For more information on this trial and the Cleveland Clinic Lou Ruvo Center for Brain Health, call 855-LOU-RUVO (1-855-568-7886), visit or email

Cleveland Clinic identifies mechanism involved in alzheimer's-related memory loss

Study uncovers role of Neuroligin-1 (NLGN1) protein.

Sunday, Jan. 19, 2014, Cleveland: Cleveland Clinic researchers have identified a protein in the brain that plays a critical role in the memory loss seen in Alzheimer’s patients, according to a study to be published in the journal Nature Neuroscience and posted online today.

The protein – Neuroligin-1 (NLGN1) – is known to be involved in memory formation; this is the first time it’s been linked to amyloid-associated memory loss.

In Alzheimer’s disease, amyloid beta proteins accumulate in the brains of Alzheimer’s patients and induce inflammation. This inflammation leads to certain gene modifications that interrupt the functioning of synapses in the brain, leading to memory loss.

Using animal models, Cleveland Clinic researchers have discovered that during this neuroinflammatory process, the epigenetic modification of NLGN1 disrupts the synaptic network in the brain, which is responsible for developing and maintaining memories. Destroying this network can lead to the type of memory loss seen in Alzheimer’s patients.

“Alzheimer’s is a challenging disease that researchers have been approaching from all angles,” said Mohamed Naguib, M.D., the Cleveland Clinic physician who lead the study. “This discovery could provide us with a new approach for preventing and treating Alzheimer’s disease.”

Previous studies from this group of researchers have also identified a novel compound called MDA7, which can potentially stop the neuroinflammatory process that leads to the modification of NLGN1. Treatment with the compound restored cognition, memory and synaptic plasticity – a key neurological foundation of learning and memory – in an animal model. Significant preliminary work for the first-in-man study has been completed for MDA7 including in-vitro studies and preliminary clinical toxicology and pharmacokinetic work. The Cleveland Clinic plans to initiate Phase I human studies on the safety of this class of compounds in the near future.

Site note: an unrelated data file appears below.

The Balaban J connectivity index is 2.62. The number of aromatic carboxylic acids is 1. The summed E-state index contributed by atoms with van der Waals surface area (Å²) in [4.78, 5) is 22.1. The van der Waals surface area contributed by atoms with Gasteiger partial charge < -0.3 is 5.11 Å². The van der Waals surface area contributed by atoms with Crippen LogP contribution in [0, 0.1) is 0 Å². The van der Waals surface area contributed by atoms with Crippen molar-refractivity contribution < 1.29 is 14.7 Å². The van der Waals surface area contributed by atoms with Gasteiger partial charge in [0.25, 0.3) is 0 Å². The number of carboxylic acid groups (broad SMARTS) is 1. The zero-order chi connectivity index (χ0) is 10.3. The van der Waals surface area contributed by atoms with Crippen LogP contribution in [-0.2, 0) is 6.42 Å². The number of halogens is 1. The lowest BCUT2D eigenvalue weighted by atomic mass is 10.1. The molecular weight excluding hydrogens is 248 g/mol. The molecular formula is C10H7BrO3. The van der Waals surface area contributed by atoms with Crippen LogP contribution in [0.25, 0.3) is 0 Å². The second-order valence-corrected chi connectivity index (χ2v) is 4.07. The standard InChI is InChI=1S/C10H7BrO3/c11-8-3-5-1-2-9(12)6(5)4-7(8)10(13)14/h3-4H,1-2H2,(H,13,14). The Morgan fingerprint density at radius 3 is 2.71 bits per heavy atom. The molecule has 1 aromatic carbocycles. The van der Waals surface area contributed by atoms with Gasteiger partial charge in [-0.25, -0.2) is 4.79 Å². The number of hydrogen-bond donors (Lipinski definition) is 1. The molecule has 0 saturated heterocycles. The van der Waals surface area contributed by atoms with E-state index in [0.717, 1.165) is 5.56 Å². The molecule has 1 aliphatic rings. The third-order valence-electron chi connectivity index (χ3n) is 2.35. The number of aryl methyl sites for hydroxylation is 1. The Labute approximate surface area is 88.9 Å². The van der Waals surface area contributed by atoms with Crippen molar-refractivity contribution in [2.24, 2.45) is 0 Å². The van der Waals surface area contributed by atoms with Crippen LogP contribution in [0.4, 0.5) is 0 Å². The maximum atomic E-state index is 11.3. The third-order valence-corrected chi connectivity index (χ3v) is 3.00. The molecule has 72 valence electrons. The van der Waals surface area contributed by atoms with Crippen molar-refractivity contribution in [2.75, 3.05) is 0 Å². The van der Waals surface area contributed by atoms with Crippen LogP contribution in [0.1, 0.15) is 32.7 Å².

Alzheimer’s disease is an irreversible, fatal brain disease that slowly destroys memory and thinking skills. About 5 million people in the United States have Alzheimer’s disease. With the aging of the population, and without successful treatment, there will be 16 million Americans and 106 million people worldwide with Alzheimer’s by 2050, according to the 2011 Alzheimer’s Disease Facts and Figures report from the Alzheimer’s Association.

Cleveland Clinic participates in largest nationwide alzheimer's disease prevention trial

Two sites to test diabetes drug's effectiveness in prevention alzheimer's disease in high-risk individuals.

Wednesday, January 8, 2014, Las Vegas: Researchers at Cleveland Clinic are participating in a new clinical trial designed to test the effectiveness of using a currently-approved diabetes drug to prevent the development of Alzheimer’s Disease in people who are predisposed to develop the condition. The study will also look at whether a new genetic biomarker, TOMM40, is an additional indication of a patient’s elevated risk of developing the disease.

The TOMMORROW trial, a Phase 3, five-year, double-blind, placebo-controlled study, is the nation’s largest prevention clinical trial for Alzheimer’s disease. The trial examines if the drug pioglitazone (AD-4833), currently FDA approved to treat type 2 diabetes, reduces inflammation and has a protective effect in the brain that can prevent high risk-patients from developing mild cognitive disorder and Alzheimer’s disease. The link between type 2 diabetes and Alzheimer's may occur as a result of the complex ways that type 2 diabetes affects the ability of the brain and other body tissues to use sugar (glucose) and respond to insulin.